Unions have threatened strike action ‘on a scale never seen before’ against employers who cut their workers’ pension schemes.
Speaking at the TUC annual conference in Liverpool, private and public sector unions united to warn employers and the government that “economically illiterate” cuts to pension schemes would be met by intense industrial action and would slow economic recovery.
The TUC called for a campaign to promote defined benefit pension schemes – holding public sector schemes up as the model of best practice – and for unions to counter employers’ attempt to use the recession as an excuse to cut pension provisions, while offering support to those forced into industrial action to defend their pensions.
Matt Wrack, general secretary of the Fire Brigades Union told the Congress: “We have fought a long and hard fight for pension rights and now they are under attack. We are not willing to see the clock turned back and we will fight to defend our pension rights if that’s what is required.
“We will fight to defend pensions in the private and public sectors and we will build a movement of the like which they have never seen.”
Hugh Lanning, deputy general secretary at the civil service union PCS, added pensions would “be a battleground in the future” and unions must act as they did in 2005 when they used the threat of a 24-hour strike to secure the public sector pensions agreement.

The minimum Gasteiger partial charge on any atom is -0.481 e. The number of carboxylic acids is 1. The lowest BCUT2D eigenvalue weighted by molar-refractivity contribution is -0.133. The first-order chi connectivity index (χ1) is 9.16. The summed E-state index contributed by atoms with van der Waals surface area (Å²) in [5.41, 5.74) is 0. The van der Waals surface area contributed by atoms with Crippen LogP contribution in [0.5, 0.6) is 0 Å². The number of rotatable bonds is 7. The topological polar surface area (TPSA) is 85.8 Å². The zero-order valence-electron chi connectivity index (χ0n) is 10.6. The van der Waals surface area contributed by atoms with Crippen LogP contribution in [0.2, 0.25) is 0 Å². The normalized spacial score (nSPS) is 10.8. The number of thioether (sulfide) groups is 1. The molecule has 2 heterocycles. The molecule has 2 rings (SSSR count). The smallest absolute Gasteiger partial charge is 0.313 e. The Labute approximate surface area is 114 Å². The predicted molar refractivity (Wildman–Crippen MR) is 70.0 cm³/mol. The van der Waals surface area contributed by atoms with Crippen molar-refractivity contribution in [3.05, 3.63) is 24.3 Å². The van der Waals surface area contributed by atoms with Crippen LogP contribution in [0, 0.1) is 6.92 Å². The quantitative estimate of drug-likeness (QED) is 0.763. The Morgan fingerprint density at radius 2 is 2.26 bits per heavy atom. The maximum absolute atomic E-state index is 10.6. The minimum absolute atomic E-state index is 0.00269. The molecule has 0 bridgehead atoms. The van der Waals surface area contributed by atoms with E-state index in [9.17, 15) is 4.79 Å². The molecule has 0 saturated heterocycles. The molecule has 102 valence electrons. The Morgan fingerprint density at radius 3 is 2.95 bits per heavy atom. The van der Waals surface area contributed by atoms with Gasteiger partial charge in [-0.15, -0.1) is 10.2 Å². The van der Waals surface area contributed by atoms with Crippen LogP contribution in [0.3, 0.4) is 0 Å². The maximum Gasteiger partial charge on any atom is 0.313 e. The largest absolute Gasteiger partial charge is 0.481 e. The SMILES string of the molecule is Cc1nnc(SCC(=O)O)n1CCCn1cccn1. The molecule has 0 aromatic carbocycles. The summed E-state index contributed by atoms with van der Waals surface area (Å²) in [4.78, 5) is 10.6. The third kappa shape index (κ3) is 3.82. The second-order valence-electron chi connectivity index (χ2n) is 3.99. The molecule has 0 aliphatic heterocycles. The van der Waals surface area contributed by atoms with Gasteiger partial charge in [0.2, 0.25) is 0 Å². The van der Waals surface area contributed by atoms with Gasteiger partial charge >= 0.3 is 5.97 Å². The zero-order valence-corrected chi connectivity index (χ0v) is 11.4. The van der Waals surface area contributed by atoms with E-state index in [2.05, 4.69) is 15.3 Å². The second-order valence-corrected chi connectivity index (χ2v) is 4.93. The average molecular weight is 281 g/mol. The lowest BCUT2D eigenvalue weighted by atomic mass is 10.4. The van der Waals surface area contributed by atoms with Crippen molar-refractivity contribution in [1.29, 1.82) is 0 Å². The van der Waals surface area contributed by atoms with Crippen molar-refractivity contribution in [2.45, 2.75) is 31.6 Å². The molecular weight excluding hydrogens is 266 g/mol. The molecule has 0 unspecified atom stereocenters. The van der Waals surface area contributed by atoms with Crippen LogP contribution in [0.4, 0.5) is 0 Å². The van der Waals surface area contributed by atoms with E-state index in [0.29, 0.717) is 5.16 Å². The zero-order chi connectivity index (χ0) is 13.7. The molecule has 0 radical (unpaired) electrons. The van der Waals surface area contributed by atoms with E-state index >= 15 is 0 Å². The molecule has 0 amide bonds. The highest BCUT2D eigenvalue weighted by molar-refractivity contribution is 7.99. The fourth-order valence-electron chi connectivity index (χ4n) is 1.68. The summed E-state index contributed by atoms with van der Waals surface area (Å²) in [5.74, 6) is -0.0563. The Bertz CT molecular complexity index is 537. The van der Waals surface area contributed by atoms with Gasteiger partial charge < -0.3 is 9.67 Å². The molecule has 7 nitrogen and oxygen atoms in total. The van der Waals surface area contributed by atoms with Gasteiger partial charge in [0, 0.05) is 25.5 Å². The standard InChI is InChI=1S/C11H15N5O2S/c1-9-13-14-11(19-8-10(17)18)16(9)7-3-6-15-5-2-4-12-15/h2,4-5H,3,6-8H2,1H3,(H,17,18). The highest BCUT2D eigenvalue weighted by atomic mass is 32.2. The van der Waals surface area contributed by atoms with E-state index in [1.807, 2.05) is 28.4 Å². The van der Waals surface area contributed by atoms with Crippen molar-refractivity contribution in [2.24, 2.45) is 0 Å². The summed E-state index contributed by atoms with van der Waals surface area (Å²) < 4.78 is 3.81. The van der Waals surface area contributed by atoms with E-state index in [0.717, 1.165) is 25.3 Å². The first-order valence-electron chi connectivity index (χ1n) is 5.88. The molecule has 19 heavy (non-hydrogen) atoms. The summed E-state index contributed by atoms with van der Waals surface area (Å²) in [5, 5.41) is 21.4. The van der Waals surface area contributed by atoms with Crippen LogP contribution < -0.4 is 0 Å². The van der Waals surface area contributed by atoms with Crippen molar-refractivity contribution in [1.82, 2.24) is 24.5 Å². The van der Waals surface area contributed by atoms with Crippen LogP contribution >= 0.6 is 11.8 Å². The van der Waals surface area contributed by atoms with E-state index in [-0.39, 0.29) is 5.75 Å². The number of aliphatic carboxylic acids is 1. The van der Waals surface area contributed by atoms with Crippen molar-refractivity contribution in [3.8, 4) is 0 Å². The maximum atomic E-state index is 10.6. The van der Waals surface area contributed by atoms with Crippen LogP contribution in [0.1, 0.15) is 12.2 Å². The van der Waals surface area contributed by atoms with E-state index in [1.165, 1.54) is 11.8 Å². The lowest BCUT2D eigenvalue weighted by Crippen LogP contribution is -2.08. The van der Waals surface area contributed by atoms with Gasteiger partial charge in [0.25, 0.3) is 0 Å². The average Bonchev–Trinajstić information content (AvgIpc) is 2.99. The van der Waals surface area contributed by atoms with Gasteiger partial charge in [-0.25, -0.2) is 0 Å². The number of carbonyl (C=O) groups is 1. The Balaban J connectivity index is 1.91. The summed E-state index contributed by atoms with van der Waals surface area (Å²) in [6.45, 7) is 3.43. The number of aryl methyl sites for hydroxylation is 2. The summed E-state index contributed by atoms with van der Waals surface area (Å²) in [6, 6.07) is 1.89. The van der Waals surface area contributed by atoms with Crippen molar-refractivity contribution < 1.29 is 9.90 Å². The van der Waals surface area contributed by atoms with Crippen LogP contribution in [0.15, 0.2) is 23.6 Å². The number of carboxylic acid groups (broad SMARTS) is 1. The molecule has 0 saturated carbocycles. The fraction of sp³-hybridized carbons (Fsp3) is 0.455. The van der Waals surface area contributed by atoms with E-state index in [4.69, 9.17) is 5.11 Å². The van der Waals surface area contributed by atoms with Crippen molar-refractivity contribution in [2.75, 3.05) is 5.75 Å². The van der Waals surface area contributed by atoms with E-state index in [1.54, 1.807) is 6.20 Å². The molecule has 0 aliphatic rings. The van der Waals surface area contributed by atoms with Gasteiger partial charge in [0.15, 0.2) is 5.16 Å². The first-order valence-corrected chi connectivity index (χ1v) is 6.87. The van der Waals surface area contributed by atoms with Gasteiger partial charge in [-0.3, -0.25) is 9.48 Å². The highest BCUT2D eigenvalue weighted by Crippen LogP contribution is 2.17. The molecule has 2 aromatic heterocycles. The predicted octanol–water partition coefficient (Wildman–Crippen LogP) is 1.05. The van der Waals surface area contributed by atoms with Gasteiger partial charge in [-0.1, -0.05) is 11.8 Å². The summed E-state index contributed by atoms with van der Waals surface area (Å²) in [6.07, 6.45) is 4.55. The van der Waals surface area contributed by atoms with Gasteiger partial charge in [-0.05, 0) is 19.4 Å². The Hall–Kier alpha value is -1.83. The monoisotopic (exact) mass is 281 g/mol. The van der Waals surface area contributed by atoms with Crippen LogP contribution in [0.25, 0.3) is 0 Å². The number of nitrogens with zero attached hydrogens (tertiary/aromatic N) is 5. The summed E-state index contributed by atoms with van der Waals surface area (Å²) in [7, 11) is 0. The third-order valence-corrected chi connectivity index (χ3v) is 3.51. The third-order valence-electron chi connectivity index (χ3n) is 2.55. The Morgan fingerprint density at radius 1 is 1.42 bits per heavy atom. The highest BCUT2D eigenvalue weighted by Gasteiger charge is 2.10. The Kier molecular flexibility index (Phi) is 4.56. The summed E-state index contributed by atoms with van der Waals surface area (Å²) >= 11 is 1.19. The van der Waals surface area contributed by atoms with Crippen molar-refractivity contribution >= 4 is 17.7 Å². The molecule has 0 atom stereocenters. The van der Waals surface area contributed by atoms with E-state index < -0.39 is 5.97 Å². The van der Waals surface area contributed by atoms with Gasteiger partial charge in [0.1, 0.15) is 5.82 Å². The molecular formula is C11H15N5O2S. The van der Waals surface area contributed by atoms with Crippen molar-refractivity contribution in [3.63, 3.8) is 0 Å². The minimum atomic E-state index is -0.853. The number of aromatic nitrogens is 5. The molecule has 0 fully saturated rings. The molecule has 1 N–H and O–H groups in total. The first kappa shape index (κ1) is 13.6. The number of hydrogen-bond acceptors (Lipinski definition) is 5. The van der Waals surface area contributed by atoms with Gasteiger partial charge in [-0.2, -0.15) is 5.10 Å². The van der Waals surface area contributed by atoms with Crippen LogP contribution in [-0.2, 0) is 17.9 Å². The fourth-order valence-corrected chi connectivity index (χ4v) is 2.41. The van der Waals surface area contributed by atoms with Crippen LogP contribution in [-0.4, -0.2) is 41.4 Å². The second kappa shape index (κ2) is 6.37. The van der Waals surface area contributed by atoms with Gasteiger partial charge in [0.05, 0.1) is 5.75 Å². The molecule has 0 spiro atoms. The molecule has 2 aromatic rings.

He said: “In 2005 we showed we could do it if we worked together. When we balloted for industrial action ministers listened and we can do that again. So let’s prepare, let’s organise and make it clear that we will take action if it’s necessary.”
Meanwhile Paul Kenny, general secretary of the GMB union, said the government’s pension policy was akin to a “limbo-dancing strategy” and its short-term outlook would damage recovery.
He said: “We are on the edge of disaster on pension provision in this country. In a word to Gordon Brown do not go down the short-term route of following Cameron in attacking workers’ pension schemes in private or public sectors. Those cutbacks will damage any recovery.”
Research by the Association of Accounting Actuaries found 87% of defined pension schemes have now been closed to new members, while 18% have been closed entirely.